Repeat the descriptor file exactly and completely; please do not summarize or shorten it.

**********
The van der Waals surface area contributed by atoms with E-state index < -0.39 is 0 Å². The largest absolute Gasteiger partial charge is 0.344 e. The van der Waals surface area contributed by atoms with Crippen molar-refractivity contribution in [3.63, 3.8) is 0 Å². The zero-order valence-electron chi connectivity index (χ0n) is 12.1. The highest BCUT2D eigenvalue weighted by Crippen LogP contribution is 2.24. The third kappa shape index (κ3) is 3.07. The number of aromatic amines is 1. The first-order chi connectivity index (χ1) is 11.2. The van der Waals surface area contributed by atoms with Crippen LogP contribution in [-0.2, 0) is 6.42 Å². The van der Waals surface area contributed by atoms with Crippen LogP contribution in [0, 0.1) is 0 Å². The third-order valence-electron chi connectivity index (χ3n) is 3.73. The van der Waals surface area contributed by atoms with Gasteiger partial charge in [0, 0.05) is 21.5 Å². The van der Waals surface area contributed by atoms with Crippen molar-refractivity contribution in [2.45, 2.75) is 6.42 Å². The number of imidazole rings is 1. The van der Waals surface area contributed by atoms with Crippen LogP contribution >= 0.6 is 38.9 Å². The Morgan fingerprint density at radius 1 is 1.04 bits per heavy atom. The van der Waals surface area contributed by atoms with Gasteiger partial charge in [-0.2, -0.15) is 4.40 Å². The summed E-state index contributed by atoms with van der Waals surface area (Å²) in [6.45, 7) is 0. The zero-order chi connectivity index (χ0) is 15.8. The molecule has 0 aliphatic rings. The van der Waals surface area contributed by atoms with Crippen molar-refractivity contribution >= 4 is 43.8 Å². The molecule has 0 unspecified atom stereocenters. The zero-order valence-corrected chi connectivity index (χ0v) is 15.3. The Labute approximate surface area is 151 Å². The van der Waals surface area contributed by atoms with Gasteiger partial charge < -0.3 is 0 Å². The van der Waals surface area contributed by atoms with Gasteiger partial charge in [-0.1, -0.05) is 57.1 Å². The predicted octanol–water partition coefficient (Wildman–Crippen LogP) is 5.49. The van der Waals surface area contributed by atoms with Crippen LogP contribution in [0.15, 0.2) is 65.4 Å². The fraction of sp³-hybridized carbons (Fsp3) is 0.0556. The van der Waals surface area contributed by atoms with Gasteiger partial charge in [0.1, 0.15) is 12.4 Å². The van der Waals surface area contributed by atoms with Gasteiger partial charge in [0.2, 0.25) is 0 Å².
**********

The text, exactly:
The van der Waals surface area contributed by atoms with E-state index < -0.39 is 0 Å². The largest absolute Gasteiger partial charge is 0.344 e. The van der Waals surface area contributed by atoms with Crippen molar-refractivity contribution in [3.63, 3.8) is 0 Å². The zero-order valence-electron chi connectivity index (χ0n) is 12.1. The highest BCUT2D eigenvalue weighted by Crippen LogP contribution is 2.24. The third kappa shape index (κ3) is 3.07. The number of aromatic amines is 1. The first-order chi connectivity index (χ1) is 11.2. The van der Waals surface area contributed by atoms with Crippen LogP contribution in [-0.2, 0) is 6.42 Å². The van der Waals surface area contributed by atoms with Crippen LogP contribution in [0, 0.1) is 0 Å². The third-order valence-electron chi connectivity index (χ3n) is 3.73. The van der Waals surface area contributed by atoms with Gasteiger partial charge in [0, 0.05) is 21.5 Å². The van der Waals surface area contributed by atoms with Crippen molar-refractivity contribution in [2.45, 2.75) is 6.42 Å². The number of imidazole rings is 1. The van der Waals surface area contributed by atoms with Crippen LogP contribution >= 0.6 is 38.9 Å². The Morgan fingerprint density at radius 1 is 1.04 bits per heavy atom. The van der Waals surface area contributed by atoms with Gasteiger partial charge in [-0.2, -0.15) is 4.40 Å². The summed E-state index contributed by atoms with van der Waals surface area (Å²) in [6.45, 7) is 0. The zero-order chi connectivity index (χ0) is 15.8. The molecule has 0 aliphatic rings. The van der Waals surface area contributed by atoms with Crippen molar-refractivity contribution >= 4 is 43.8 Å². The molecule has 0 unspecified atom stereocenters. The zero-order valence-corrected chi connectivity index (χ0v) is 15.3. The Labute approximate surface area is 151 Å². The van der Waals surface area contributed by atoms with Gasteiger partial charge < -0.3 is 0 Å². The van der Waals surface area contributed by atoms with Gasteiger partial charge in [-0.1, -0.05) is 57.1 Å². The predicted octanol–water partition coefficient (Wildman–Crippen LogP) is 5.49. The van der Waals surface area contributed by atoms with Crippen LogP contribution in [0.15, 0.2) is 65.4 Å². The fraction of sp³-hybridized carbons (Fsp3) is 0.0556. The van der Waals surface area contributed by atoms with Gasteiger partial charge in [0.1, 0.15) is 12.4 Å². The van der Waals surface area contributed by atoms with Gasteiger partial charge in [0.2, 0.25) is 0 Å².